For the past two years the web-based data has running in the background as an experiment, but now they have been brought into play. This year with the Phantom, for example, 15 clubs made paper returns and nine made web-based returns, so the new number took into account two-thirds of the effect of the web-based feedback.

The new official number for the Phantom is 1035. If it had been based purely on the web-based data, the number would have been 1027.

There is a similar pattern with the Merlin Rocket, whose number before the change was 1014. From the paper based returns based on 15 clubs and 66 boats, the range of resulting handicap numbers went from 968 to 1056. For the 38 boats from nine clubs that were recorded on the web system, the range showed a faster spread from 914 to 1022. With the numbers taken purely from the web, the new Merlin number would have dropped to 1003. As it is, the compromise of paper and web data resulted in the new official PN of 1006.


Are E Numbers really bad for you?

So that’s how classes with Primary or Secondary Yardsticks are being handled. There have also been changes to the way that smaller classes with very limited amounts of data are being dealt with. The previously used ‘Trial Numbers’ which have been by definition issued by clubs for rolling adjustment on each race have been replaced with ‘Experimental Numbers’ issued by the RYA.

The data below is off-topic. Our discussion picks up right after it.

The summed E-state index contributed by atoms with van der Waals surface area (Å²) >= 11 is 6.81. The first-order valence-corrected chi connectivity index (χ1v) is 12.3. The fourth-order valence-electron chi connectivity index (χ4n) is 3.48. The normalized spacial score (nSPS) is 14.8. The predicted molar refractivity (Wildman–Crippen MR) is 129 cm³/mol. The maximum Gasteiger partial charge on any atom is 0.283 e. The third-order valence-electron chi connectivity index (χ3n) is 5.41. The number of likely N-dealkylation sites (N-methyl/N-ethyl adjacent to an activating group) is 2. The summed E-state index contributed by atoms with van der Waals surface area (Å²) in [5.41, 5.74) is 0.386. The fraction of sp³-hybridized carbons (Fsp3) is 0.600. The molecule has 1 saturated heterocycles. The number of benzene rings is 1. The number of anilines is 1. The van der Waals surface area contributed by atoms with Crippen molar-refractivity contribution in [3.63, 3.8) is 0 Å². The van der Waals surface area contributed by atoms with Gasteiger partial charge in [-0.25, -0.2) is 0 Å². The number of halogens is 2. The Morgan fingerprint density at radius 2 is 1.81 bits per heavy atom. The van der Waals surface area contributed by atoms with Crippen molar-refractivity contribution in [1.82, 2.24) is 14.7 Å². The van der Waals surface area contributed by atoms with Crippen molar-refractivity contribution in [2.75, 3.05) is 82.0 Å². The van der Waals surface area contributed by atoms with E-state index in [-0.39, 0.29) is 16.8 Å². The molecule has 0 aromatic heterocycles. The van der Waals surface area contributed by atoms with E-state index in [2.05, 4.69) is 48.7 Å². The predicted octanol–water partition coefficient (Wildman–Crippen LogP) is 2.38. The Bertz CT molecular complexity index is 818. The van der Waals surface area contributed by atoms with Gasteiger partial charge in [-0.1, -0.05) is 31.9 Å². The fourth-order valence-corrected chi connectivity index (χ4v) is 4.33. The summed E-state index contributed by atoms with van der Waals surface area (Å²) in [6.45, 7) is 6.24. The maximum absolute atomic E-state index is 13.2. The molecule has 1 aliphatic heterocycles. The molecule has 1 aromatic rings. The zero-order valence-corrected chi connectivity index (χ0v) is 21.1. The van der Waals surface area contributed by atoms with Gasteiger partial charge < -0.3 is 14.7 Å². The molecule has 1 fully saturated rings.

These ‘E’ Numbers will be based on data coming in from the website only and will allow the RYA to interrogate the data at any point in the season and update those numbers. It will also allow the whole system to be more flexible when looking at new boats coming onto the PY scene.

A good example would be the RS100 or the D1 from Devoti, both of which have already taken part in big events like the Bloody Mary and Steve Nicholson Trophy. Provided that those clubs are submitting data to the RYA via the website, then the RYA will have the option of publishing a number within a matter of months, rather than the couple of years under the previous scheme. This is a very welcome upgrade to the old system, which failed to recognise new classes until there was sufficient data from which to make some real statistical analysis. The thing is, any of us who race against these new boats soon have a pretty good idea as to where they fit into the pecking order. With the glut of new boats that have been launched into the UK market over the past 15 years, it is good that the new system creates a way for these boats to get into the handicap racing system as soon as possible.